Unknown stories: biographies of adults with primary lymphoedema
University of Southampton, School of Education,
Lymphoedema is a chronic, debilitating and disfiguring medical condition caused by lymphatic insufficiency. This insufficiency may be characterised as primary, when there is congenital or hereditary cause; or secondary, when the cause is related to trauma or illness. It can lead to extreme swelling, most usually in the limbs, and creates increased susceptibility to recurrent, and sometimes life-threatening, infection. Physical, psychological and social effects of the condition can have a significant impact on an individual’s life and their levels of participation. Lymphoedema has attracted a very small amount of research activity by comparison to other chronic conditions and almost all research has focused on the views of medical experts and relates to their management of the condition. What qualitative research that exists concerning the experience of living with lymphoedema has focused primarily on women who survive breast cancer. The voice of individuals with primary lymphoedema has not been heard.
This study investigated the life stories of eight people using an auto/biographical approach to illuminate their experiences of living with advanced and complicated primary lymphoedema. The specific aims of the study were to: record the stories of those who live with primary lymphoedema in order to better understand their lived experience; analyse those stories in the context of what is known about the condition and reflect on the management of lymphoedema; draw conclusions and make recommendations that might make a useful contribution to the lives of those who experience lymphoedema.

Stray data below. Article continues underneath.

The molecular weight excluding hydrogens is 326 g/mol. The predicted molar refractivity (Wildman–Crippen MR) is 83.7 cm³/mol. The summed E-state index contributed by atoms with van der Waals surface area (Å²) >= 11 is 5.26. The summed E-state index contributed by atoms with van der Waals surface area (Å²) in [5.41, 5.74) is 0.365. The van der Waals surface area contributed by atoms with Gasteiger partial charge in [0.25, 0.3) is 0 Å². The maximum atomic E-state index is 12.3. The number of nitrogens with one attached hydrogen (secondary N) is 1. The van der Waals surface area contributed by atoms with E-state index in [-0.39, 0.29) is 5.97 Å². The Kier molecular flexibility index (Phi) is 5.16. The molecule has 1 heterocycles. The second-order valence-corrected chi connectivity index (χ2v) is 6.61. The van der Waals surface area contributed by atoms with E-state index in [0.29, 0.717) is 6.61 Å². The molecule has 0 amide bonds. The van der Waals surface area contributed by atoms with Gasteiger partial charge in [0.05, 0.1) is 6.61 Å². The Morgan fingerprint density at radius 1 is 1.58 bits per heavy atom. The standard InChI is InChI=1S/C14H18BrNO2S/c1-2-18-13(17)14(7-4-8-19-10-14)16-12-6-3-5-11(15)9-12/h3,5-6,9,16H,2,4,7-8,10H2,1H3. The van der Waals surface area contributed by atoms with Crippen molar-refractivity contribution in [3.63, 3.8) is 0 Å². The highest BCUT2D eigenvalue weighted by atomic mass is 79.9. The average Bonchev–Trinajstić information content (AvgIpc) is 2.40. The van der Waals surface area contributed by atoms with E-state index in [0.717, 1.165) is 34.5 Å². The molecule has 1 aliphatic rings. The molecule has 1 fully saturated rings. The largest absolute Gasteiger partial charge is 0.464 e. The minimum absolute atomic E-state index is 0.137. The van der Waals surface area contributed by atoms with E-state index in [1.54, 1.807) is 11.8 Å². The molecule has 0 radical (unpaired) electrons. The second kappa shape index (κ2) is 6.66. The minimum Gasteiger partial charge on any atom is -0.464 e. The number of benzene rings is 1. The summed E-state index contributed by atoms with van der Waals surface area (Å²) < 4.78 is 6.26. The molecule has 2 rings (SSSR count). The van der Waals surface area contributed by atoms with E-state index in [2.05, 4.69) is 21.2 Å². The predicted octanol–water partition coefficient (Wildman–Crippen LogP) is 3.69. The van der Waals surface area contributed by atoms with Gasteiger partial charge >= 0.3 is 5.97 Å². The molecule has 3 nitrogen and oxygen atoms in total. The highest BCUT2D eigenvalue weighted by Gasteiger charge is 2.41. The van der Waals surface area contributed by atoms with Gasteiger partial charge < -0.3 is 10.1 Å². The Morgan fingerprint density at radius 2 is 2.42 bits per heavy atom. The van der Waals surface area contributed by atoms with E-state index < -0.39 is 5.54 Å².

Each person took part in an interview with the researcher in which they were invited to talk about their lives. These interviews were transcribed and then reviewed by the participants. Narrative and biographical analysis was employed to explore the meaning in the data.
Findings reveal the extensive impact that primary lymphoedema has on individual lives depriving participants of relationships, employment, leisure and self esteem. Although each person provided a unique and individual point of view of their life, there were certain common themes that emerged. Participants spoke of their difficulty in finding a correct diagnosis and access to effective treatment; the importance of information and education and the challenges of daily self management.
Finally, recommendations are made to increase lymphoedema awareness amongst providers of healthcare and those who commission it; promote intensive and community-based treatment programmes; teach and monitor effective self-management techniques.
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